Wednesday, May 31, 2006

Worshipping Music

Of the four Sundays in May, I have spent two at different churches in Atlanta, one at my home church in L.A., and will spend the next one in Montana. I figure this is either a call to comment on the variety of protestant worship styles in America, or at least an excuse to do so.

There are two main parts to the protestant service – the music, and the sermon. I’ll start with the music, leaving for another day my chance to explain why it is a bad idea for the protestant service to be mainly about music and sermons.

I’m not a fan of the music at my church (no, you read that right; I’m in a full disclosure mood). The band is very, very good – it isn’t quality that I’m not a fan of, but rather performance style.

You see, they “lead” worship in what I call “concert style.” The emphasis here is on serving G-d through quality – so the band works to sound the best it can. Decisions are based primarily on what sounds good on the stage. And the audience is invited to sing along if they so wish.

Another less hip style is “congregational.” Quality is still important to these folk, but it isn’t the primary concern. Rather, their worship decisions are based on what is going on in the congregation – even if it means that the band may not be as popular or cool sounding. The lead singer isn’t doing extra licks, or adding personal vocal touches, or any such things; he (or she, or they) is just helping the congregation to focus on the unearthly.

It is Taylor Hicks’ job to make the songs he sings his own, because he is performing. On the other hand, the congregational band is trying to be invisible (not as much applause directed at the band in these services).

To be fair, I don’t think my church’s band is going for applause – the leader tends to shyly turn away from the clapping – but make no mistake, the applause is directed toward the stage not the heavens.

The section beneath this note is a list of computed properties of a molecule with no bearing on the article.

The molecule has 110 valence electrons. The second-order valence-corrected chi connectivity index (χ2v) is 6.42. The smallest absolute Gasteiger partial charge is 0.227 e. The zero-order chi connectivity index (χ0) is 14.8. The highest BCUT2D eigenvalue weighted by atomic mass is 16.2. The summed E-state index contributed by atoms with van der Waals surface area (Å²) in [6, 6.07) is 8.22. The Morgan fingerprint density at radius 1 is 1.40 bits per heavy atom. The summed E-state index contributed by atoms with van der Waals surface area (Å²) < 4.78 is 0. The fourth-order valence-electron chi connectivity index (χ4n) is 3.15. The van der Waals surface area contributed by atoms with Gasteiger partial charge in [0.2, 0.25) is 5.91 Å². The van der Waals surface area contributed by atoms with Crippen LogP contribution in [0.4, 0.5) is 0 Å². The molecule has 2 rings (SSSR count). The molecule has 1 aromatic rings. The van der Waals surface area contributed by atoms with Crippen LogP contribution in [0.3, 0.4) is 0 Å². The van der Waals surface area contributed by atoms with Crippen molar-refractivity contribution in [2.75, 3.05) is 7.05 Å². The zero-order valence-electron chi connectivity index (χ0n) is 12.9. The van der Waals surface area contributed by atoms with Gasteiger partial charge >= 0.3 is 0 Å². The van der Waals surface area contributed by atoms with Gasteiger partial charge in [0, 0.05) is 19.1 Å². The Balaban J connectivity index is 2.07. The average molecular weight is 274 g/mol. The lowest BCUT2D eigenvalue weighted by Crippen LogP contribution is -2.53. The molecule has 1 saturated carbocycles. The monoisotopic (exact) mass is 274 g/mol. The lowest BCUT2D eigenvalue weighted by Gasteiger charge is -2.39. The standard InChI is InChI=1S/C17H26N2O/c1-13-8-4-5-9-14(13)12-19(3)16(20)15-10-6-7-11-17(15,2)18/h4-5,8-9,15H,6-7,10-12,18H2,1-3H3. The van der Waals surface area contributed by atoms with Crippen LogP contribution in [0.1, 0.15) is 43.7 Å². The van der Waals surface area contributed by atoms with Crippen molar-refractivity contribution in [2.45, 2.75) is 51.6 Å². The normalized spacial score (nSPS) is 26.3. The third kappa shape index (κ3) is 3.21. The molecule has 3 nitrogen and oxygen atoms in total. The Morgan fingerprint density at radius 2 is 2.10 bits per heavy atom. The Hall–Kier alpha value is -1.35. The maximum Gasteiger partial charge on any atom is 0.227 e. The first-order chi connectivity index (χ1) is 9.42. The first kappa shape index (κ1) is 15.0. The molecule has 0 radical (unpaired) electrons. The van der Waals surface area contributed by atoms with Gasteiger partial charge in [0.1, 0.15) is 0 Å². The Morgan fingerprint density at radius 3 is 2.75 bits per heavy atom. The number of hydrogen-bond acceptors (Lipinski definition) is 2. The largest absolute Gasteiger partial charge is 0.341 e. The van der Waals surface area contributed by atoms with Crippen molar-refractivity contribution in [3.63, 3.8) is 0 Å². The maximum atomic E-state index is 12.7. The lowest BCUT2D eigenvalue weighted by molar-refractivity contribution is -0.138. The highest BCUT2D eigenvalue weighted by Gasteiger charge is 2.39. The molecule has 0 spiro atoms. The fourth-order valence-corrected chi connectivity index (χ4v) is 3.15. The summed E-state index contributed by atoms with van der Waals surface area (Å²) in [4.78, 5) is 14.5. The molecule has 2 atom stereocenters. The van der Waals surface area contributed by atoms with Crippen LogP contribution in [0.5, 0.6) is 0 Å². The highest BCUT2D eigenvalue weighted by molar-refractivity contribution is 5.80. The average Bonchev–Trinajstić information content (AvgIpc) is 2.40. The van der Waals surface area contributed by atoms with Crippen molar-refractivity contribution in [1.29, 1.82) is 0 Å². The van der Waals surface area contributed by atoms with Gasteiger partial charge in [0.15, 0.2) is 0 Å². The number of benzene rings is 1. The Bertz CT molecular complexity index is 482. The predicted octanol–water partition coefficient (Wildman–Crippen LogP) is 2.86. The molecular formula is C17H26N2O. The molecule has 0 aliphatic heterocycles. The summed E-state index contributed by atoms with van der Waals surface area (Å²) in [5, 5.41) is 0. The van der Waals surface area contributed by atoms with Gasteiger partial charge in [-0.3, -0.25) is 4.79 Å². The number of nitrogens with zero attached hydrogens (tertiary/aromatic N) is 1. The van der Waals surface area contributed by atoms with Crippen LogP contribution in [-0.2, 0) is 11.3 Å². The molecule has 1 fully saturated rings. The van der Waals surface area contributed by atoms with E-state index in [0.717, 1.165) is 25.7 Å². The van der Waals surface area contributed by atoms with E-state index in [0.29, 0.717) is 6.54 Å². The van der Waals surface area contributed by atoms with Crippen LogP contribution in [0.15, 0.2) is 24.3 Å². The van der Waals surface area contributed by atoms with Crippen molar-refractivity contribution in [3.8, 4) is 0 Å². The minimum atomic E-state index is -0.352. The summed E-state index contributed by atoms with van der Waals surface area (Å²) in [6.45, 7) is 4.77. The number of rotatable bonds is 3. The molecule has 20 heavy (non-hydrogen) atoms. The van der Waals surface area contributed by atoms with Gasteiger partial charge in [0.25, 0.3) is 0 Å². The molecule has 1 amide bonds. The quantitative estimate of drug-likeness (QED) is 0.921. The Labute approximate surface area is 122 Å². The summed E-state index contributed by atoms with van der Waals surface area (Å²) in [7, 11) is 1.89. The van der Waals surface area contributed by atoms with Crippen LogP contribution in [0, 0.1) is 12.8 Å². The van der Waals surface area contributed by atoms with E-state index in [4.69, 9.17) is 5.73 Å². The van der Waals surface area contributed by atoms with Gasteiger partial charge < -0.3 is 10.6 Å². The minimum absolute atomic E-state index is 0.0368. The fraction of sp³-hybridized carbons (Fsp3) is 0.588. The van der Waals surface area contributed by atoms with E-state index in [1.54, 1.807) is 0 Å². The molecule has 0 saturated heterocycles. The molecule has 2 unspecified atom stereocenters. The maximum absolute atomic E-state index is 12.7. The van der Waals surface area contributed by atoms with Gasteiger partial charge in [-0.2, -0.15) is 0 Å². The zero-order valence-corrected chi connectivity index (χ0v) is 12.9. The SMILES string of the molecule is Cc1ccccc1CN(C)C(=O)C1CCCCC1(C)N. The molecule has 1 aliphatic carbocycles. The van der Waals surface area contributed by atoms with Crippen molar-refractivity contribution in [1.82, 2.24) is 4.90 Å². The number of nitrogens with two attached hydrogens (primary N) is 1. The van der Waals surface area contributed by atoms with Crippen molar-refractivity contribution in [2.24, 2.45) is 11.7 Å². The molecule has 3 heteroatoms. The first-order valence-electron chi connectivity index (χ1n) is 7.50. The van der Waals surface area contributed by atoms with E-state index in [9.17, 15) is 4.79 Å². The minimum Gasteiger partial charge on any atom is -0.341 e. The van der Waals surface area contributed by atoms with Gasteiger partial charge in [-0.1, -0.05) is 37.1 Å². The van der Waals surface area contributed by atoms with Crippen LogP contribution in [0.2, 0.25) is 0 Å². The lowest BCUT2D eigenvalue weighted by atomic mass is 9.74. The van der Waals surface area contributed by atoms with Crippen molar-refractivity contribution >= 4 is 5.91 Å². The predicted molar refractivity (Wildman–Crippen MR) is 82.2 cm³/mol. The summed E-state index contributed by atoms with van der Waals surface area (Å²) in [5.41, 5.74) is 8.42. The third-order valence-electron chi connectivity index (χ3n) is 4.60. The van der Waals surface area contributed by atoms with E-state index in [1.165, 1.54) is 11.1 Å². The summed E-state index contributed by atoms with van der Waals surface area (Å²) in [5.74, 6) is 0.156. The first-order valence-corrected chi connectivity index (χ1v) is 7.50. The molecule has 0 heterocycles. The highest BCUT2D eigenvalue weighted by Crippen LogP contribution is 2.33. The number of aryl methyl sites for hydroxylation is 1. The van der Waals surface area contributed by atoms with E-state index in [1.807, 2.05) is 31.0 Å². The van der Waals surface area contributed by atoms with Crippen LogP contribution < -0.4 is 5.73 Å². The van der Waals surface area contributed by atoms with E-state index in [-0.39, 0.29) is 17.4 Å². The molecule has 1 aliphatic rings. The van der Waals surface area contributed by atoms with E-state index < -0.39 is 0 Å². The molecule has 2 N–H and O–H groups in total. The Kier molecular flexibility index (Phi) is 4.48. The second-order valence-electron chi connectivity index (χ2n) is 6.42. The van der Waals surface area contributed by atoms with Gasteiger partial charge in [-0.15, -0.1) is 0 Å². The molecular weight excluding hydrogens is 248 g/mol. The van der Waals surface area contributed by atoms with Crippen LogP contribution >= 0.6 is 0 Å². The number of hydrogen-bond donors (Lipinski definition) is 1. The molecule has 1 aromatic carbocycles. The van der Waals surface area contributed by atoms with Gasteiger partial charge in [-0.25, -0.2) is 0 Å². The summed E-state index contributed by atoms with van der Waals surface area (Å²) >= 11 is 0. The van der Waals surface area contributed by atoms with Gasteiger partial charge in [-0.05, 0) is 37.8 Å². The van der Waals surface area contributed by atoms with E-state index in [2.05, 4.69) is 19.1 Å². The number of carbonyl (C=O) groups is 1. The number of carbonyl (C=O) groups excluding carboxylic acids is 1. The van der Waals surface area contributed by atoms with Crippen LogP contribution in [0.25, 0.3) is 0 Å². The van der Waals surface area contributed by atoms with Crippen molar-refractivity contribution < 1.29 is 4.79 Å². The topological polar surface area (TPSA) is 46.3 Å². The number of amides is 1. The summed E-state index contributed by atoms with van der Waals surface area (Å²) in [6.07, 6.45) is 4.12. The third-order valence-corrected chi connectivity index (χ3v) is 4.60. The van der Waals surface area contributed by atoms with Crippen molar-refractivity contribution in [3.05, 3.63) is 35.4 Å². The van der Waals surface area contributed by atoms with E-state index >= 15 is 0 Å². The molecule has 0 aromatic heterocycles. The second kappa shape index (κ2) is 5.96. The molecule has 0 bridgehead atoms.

Concert style is here to stay; the majority of protestant churches I visit use this style. In fact, the second Atlanta church has taken this mode to its inevitable conclusion: full on concert.

When it came time for musical worship, the house lights went to black, leaving only the lights on the band and the motorized Shakespeares – zooming through the band and sweeping the audience. The fog machine pumped out enough San Franciscan juice to make the light show stand out. The multiple cameras projected live images to the video screens, jumping around to catch the back up singers’ sway, or the guitarist’s special licks, or the brass section getting funky.

The only indicator that the audience was to sing along was the lyrics posted on the side screen – which was also true when the rockers that opened the show – I mean service – played their special number. But since we clearly weren’t supposed to sing along to the special music, I’m not sure how we knew to sing along when the worship band took the stage.

But sing along we did. Not as a congregation, mind you, but as individual fans in the darkness, rocking out our personalized worship of music, of singers, and quite probably, our Creator.